Full-text · Article · Mar 2012 · Tropical Medicine & International Health
  • [Show abstract] [Hide abstract]
    ABSTRACT: Early HIV infant diagnosis and treatment have been shown to dramatically improve survival in infants. Despite these findings, infants accessing HIV diagnosis and treatment remain low in Uganda. We describe the antiretroviral (ARV) drugs given in the Mulago Hospital prevention of mother-to-child transmission (PMTCT) program from January 2007 to May 2009 and its impact on early infant HIV infection rates. Pregnant women identified as HIV infected in the Mulago antenatal clinics received one of the following regimens: short-course ARV prophylaxis plus single-dose nevirapine (sdNVP) in labor, highly active antiretroviral therapy (HAART), or sdNVP if they presented in labor. Infants received sdNVP and zidovudine (ZDV) for 1 week. Infants HIV diagnosis was done from 6 weeks after delivery. 62.3% of HIV-infected women received combination ARVs, including HAART. Early infection rates were highest among infants with no maternal ARV [36.4; 95% confidence interval (CI): 17.2 to 59.3] or only sdNVP (11.2; 95% CI: 8.1 to 14.8). Similar rates were observed for the group that took short-course ARVs, ZDV/sdNVP (4.6; 95% CI: 3.2 to 6.4), and ZDV/lamivudine/sdNVP (4.9; 95% CI: 3.1 to 7.2) and lowest rates for those that took HAART (1.7: 95% CI: 0.8 to 2.8). Overall infection rate was 5.0% (95% CI: 4.1 to 5.9). Findings indicate low rates of infant infection for mothers receiving combination ARVs. These findings demonstrate that provision of combination ARV for PMTCT is feasible and effective in busy referral hospital's PMTCT programs in resource-limited settings.
    No preview · Article · Jan 2011 · JAIDS Journal of Acquired Immune Deficiency Syndromes
  • Source
    [Show abstract] [Hide abstract]
    ABSTRACT: Antiretroviral therapy is effective in reducing rates of mother-to child transmission of HIV to low levels in resource-limited contexts but the applicability and efficacy of these programs in the field are scarcely known. In order to explore such issues, we performed a descriptive study on retrospective data from hospital records of HIV-infected pregnant women who accessed in 2007-2010 the Luanda Municipal Hospital service for prevention of mother-to-child transmission (PMTCT). The main outcome measure was infant survival and HIV transmission. Our aim was to evaluate PMTCT programme in a local hospital setting in Africa. Data for 104 pregnancies and 107 infants were analysed. Sixty-eight women (65.4%) had a first visit before or during pregnancy and received combination antiretroviral treatment (ART) in pregnancy. The remaining 36 women (34.6%) presented after delivery and received no ART during pregnancy. Across a median cohort follow-up time of 73 weeks, mortality among women with and without ART in pregnancy was 4.4% and 16.7%, respectively (death hazard ratio: 0.30, 95% CI 0.07-1.20, p = 0.089). The estimated rates of HIV transmission or death in the infants over a median follow up time of 74 weeks were 8.5% with maternal ART during pregnancy and 38.9% without maternal ART during pregnancy. Following adjustment for use of oral zidovudine in the newborn and exposure to maternal milk, no ART in pregnancy remained associated with a 5-fold higher infant risk of HIV transmission or death (adjusted odds ratio: 5.13, 95% CI: 1.31-20.15, p = 0.019). Among the women and infants adhering to the PMTCT programme, HIV transmission and mortality were low. However, many women presented too late for PMTCT, and about 20% of infants did not complete follow up. This suggests the need of targeted interventions that maintain the access of mothers and infants to prevention and care services for HIV.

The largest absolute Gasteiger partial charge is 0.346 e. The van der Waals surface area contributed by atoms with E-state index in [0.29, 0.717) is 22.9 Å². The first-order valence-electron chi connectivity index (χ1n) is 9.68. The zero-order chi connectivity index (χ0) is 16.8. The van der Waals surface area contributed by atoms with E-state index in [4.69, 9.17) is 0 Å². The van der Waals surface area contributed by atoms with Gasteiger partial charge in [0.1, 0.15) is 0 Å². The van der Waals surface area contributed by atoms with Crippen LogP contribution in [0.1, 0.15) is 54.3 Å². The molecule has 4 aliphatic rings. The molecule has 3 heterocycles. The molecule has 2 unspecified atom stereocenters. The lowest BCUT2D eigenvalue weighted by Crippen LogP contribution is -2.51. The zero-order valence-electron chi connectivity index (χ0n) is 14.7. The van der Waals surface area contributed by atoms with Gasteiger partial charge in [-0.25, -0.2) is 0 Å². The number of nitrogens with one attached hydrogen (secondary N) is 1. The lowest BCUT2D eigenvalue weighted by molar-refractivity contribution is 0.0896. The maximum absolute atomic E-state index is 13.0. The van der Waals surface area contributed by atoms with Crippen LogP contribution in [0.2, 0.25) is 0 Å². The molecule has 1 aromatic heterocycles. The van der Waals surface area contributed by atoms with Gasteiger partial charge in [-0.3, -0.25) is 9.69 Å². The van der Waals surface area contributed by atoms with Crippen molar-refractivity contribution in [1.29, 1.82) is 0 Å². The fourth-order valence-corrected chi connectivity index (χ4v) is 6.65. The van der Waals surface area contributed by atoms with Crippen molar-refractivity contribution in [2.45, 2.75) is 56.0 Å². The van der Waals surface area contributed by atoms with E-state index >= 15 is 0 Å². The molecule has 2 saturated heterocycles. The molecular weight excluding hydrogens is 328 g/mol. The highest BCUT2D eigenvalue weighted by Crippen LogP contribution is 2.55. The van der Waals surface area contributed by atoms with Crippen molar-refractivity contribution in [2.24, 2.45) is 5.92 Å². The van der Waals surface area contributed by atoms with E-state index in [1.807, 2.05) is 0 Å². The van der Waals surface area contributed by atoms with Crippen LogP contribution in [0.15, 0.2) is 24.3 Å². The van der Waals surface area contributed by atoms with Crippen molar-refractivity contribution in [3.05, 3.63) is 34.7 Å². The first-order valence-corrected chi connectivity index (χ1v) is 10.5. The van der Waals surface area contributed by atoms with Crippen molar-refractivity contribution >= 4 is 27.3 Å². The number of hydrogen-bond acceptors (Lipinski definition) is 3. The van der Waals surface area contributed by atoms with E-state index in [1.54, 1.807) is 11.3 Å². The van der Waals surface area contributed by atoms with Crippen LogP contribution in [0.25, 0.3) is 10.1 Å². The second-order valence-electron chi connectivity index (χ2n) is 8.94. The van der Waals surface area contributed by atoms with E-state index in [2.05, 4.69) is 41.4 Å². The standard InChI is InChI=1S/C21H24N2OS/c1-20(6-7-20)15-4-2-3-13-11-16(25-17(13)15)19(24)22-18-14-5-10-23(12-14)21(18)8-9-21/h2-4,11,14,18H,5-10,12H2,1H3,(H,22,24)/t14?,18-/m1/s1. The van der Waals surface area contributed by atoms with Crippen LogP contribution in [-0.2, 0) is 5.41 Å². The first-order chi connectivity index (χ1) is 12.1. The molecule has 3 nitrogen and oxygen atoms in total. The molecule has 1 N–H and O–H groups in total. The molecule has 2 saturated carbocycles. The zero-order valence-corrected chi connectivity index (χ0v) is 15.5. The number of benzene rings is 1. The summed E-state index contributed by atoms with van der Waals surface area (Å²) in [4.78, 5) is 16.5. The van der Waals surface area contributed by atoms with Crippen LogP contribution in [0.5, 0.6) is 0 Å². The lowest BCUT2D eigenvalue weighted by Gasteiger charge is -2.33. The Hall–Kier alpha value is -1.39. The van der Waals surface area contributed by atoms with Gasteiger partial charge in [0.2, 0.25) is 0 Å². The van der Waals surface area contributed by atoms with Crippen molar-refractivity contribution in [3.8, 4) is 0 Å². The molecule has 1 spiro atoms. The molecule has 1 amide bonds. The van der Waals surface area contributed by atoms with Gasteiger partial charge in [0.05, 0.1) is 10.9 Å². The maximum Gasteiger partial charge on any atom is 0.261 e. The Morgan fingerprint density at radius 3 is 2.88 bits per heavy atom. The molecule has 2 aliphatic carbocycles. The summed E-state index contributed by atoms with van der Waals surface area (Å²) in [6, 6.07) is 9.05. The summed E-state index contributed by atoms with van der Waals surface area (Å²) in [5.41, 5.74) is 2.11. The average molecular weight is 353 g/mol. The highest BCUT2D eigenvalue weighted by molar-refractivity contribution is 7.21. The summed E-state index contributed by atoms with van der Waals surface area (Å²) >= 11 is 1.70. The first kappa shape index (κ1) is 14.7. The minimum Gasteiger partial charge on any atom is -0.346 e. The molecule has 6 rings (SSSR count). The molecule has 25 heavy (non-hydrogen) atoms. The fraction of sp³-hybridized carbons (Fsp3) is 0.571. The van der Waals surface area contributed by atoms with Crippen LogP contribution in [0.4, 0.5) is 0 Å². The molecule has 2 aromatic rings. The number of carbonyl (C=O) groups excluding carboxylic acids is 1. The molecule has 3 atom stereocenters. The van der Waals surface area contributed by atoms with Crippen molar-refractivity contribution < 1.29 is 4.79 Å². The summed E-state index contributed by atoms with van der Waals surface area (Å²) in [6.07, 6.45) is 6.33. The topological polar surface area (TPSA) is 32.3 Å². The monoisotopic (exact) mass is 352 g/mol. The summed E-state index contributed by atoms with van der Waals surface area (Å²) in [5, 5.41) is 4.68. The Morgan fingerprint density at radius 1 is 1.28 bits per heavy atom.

Preview · Article · Apr 2012 · PLoS ONE
Show more